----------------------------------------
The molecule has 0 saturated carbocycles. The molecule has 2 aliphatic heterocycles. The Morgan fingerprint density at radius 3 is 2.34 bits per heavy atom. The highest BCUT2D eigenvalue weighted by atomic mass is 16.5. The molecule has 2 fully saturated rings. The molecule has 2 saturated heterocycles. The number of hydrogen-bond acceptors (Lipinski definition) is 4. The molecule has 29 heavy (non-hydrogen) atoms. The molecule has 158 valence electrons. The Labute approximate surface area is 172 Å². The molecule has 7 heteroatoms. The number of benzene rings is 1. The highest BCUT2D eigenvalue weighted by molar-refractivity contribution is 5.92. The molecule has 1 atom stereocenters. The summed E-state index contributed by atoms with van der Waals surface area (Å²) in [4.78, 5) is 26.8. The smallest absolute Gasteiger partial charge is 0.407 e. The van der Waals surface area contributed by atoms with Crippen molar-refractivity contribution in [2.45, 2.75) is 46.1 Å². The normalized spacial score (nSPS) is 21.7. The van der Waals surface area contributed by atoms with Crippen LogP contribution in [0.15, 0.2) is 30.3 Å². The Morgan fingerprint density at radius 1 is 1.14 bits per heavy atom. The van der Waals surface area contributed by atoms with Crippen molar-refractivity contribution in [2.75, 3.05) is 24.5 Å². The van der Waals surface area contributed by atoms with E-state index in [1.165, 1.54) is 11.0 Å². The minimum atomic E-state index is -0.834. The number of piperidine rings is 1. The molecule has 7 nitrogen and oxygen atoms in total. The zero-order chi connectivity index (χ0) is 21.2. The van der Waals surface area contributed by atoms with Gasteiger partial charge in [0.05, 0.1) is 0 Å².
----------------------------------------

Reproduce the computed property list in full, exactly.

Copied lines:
The molecule has 0 saturated carbocycles. The molecule has 2 aliphatic heterocycles. The Morgan fingerprint density at radius 3 is 2.34 bits per heavy atom. The highest BCUT2D eigenvalue weighted by atomic mass is 16.5. The molecule has 2 fully saturated rings. The molecule has 2 saturated heterocycles. The number of hydrogen-bond acceptors (Lipinski definition) is 4. The molecule has 29 heavy (non-hydrogen) atoms. The molecule has 158 valence electrons. The Labute approximate surface area is 172 Å². The molecule has 7 heteroatoms. The number of benzene rings is 1. The highest BCUT2D eigenvalue weighted by molar-refractivity contribution is 5.92. The molecule has 1 atom stereocenters. The summed E-state index contributed by atoms with van der Waals surface area (Å²) in [4.78, 5) is 26.8. The smallest absolute Gasteiger partial charge is 0.407 e. The van der Waals surface area contributed by atoms with Crippen molar-refractivity contribution in [2.45, 2.75) is 46.1 Å². The normalized spacial score (nSPS) is 21.7. The van der Waals surface area contributed by atoms with Crippen LogP contribution in [0.15, 0.2) is 30.3 Å². The Morgan fingerprint density at radius 1 is 1.14 bits per heavy atom. The van der Waals surface area contributed by atoms with Crippen molar-refractivity contribution in [2.75, 3.05) is 24.5 Å². The van der Waals surface area contributed by atoms with E-state index in [1.165, 1.54) is 11.0 Å². The minimum atomic E-state index is -0.834. The number of piperidine rings is 1. The molecule has 7 nitrogen and oxygen atoms in total. The zero-order chi connectivity index (χ0) is 21.2. The van der Waals surface area contributed by atoms with Gasteiger partial charge in [0.05, 0.1) is 0 Å².